Mr. Harper needs to officially/formally establish for Canada a true government oversight process because to date such an entity does NOT exist. Be it a government accountability office (ministry in its own right, or agency/commission) whose job is ONLY to ensure ‘fair dealing’ in parliament, within ministries, and right on down to each and every project undertaking – like this CRA item – to ensure that every individual paid by Canadians is working in the interest of Canadians.

  4. Tim Wesson says:

    Money to Campain Against the Public Inte
    It appears quite disingenuous to argue that special attension and representation is required to counter acedemia. I suppose that after F Oberholzer-Gee and K Strumpf’s paper, and later Eric S. Boorstin’s, acedemics are presenting reality’s anti-copyright bias.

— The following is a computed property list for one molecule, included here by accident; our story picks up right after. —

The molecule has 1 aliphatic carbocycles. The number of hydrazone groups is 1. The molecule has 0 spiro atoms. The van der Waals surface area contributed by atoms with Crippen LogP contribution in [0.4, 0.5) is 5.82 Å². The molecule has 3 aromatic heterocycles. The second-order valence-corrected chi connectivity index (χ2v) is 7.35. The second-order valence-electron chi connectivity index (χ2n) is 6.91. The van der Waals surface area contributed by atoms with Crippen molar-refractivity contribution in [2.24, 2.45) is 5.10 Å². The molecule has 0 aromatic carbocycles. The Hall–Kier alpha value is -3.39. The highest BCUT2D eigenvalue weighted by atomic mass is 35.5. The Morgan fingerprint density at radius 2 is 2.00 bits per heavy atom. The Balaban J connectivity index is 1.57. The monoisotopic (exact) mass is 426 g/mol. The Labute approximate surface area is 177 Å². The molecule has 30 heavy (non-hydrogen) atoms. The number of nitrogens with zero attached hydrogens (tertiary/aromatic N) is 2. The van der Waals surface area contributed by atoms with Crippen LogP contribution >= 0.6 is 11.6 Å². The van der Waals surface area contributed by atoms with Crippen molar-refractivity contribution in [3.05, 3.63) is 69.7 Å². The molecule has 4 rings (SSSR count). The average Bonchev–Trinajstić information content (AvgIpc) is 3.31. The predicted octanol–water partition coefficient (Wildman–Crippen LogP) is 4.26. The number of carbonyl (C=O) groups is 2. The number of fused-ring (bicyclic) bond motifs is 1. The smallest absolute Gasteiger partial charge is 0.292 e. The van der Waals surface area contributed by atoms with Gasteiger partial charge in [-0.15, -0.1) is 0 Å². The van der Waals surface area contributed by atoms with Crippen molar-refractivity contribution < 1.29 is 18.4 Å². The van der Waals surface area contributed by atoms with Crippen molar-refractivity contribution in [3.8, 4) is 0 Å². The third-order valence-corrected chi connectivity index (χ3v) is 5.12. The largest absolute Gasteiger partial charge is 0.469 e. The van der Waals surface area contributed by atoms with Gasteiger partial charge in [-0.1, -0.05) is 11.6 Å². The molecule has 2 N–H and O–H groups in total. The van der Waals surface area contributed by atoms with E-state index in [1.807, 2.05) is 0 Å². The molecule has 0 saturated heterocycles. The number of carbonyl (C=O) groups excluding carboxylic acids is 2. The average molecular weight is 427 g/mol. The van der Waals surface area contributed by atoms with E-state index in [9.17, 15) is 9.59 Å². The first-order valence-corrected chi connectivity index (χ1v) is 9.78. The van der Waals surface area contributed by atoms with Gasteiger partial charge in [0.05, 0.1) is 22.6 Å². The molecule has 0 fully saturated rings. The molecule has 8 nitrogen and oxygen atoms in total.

To put industry opinion on a par with the state of research, and with those who have researched the fundementals of so-called “intellectual property” reveals a perculiar modern blindness.

    I expect that we’ll be seeing more of this kind of funding in future. In this world where all opinions are equal, all is politics, and there is no expertese.

  5. David Collier-Brown, davecb@sp says:

    They’re lobbying against authors
    These groups certainly do not represent me. I and my publisher, O’Reilly, discovered that making our technical books widely available electronically improved sales of the physical book.

    The same has been found by Baen books, except they are publishing their backlist of novels on CD.

    Nevertheless, the music and movie industries have convinced my putative representatives, the CRA to work to my direct disadvantage by trying to restrict electronic publications by “technologiocal means”.

    Bah, humbug!